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Heat Kills: Keep Your Pets Safe This Summer

It has been a growing concern this summer that pet owners are leaving their pets inside hot cars and are heavily exercising their pets during hot weather. We want to keep pets safe this summer, especially on humid days.

Leaving Pets in Cars
You wouldn’t leave a baby in a hot car while you run into the store. Don’t do it to your dog. We’ve heard the following excuses:

“There was water in the backseat.”
When you’re overheating and thirsty, do you enjoy drinking hot water? A bowl of water sitting in your car is going to get just as warm as your dog is. Hot water is not refreshing. It’s rather useless.

“I was parked in the shade and cracked open the windows.”
Neither of these make a difference. The temperature inside the car is hotter than the outside temperature-no matter where you park. Cracked windows do nothing on a hot, humid day. There’s no cool air coming in.

“I was only gone ten minutes!”
In 5-10 minutes, the temperature inside the car increases from the outside temperature. It might be 78 degrees outside, but after 30 minutes, the inside of that car is at 120 degrees. Dogs don’t sweat like humans do. They can only sweat through the pads on their feet. This means dogs can overheat quickly.

Keep your pet safe and NEVER leave him/her in a car. If you went to the veterinarian and then have to go to the grocery store that’s right next to the vet clinic, then drive home and drop off your pet first. Is this inconvenient? Sure. Is this taking up more gas? Yes. Is this worth your pet’s health and safety? Absolutely. Leaving your dog in a hot car can kill your dog. If a pet owner is willing to take that risk than he/she does not deserve a pet.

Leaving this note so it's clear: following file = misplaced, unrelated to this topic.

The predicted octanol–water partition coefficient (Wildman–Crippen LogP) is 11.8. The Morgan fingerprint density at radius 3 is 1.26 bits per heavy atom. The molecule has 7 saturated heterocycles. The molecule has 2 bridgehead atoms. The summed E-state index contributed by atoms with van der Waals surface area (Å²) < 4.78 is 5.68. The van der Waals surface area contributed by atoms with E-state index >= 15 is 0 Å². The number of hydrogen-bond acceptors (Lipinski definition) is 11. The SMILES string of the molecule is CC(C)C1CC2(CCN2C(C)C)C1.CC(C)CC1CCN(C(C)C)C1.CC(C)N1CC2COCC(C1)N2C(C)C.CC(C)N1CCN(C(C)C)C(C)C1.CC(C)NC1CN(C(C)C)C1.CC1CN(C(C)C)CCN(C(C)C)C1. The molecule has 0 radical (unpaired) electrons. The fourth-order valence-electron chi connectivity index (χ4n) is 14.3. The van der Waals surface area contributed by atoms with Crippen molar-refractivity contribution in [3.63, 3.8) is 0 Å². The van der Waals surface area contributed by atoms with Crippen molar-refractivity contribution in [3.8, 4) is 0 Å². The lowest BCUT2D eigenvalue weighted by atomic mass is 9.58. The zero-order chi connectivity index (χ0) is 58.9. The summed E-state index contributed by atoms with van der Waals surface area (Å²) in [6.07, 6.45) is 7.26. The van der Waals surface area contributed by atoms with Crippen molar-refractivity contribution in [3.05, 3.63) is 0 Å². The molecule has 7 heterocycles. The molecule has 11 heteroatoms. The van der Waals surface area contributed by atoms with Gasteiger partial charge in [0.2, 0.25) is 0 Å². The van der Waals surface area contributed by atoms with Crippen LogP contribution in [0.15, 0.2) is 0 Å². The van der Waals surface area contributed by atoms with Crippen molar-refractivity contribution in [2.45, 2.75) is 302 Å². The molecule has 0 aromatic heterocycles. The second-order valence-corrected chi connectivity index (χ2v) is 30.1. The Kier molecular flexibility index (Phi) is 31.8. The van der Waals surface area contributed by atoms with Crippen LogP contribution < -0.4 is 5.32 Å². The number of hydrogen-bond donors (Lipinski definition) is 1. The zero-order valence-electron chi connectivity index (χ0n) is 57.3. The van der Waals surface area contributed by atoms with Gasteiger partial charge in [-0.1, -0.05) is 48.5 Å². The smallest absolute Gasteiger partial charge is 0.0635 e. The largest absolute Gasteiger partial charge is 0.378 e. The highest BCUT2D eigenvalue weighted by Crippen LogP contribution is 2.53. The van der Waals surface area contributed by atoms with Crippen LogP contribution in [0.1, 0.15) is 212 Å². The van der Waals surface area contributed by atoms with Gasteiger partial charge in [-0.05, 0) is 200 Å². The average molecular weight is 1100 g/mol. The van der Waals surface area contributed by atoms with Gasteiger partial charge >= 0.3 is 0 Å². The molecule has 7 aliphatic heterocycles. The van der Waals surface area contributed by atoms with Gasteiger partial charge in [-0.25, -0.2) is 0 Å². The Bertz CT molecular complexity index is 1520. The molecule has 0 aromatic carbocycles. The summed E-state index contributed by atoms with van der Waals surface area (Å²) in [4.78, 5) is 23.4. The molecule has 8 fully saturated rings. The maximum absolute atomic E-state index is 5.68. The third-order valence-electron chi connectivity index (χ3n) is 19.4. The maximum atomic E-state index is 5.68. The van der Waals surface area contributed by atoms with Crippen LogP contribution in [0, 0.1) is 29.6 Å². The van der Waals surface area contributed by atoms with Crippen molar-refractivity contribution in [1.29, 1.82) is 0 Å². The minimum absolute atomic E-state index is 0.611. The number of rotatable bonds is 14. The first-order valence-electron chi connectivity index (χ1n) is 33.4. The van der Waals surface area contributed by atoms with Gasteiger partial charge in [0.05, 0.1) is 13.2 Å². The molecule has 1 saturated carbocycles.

If you see a dog alone in a parked car, call the police. Write down the car’s information (color, model, license plate number). If the dog seems okay, run into the store and alert the business. Ask them to page the owner of the car. However, if the dog is already overheating (panting, barking, acting frantic), take a quick photo with your cell phone and then break open the window. The photo is to prove to police that the dog was endangered so then you won’t get charged with breaking into a car. Wait with the dog until the police arrive. If you have cool water, give the dog some.

Still not convinced that you shouldn’t leave your dog in a hot car? Then go sit in your parked car on a hot day. Park in the shade, crack the windows, and wait ten minutes. Watch Dr. Ernie Ward sit in a hot car for thirty minutes:

Exercising On a Humid Day 

If it is higher than 80 degrees outside, do not exercise your pet heavily. This means no running, jogging, tennis ball fetch, etc… A walk in the cooler hours of the day is fine, or a slow meander when it’s hot. Pay attention to your dog though, and know when your dog is ready to go home.

If your dog fits any of the following descriptions, you need to take extra precautions in the heat. Dogs with squished faces (Pugs, Bulldogs, and Boxers), cannot breathe very well in heat and humidity. They are at higher risk of heat exhaustion. Pets that have black fur or hair attract more heat than pets with light-colored coats. Northern breeds with thicker fur are also more likely to overheat.

Sometimes, the pavement might be too hot even for a walk. To test the pavement’s heat, place your hand or bare foot on the pavement. If it is too hot for you, it’s too hot for your dog’s feet.

Click here to read more about the signs and symptoms of heat exhaustion.

Click here for tips on how to keep your pet cool on a hot day.

Help us spread the word and raise awareness about this issue. We want to keep pets safe this summer by making sure all pet owners know how dangerous the heat can be! Please share this blog or our social media posts to alert pet owners!

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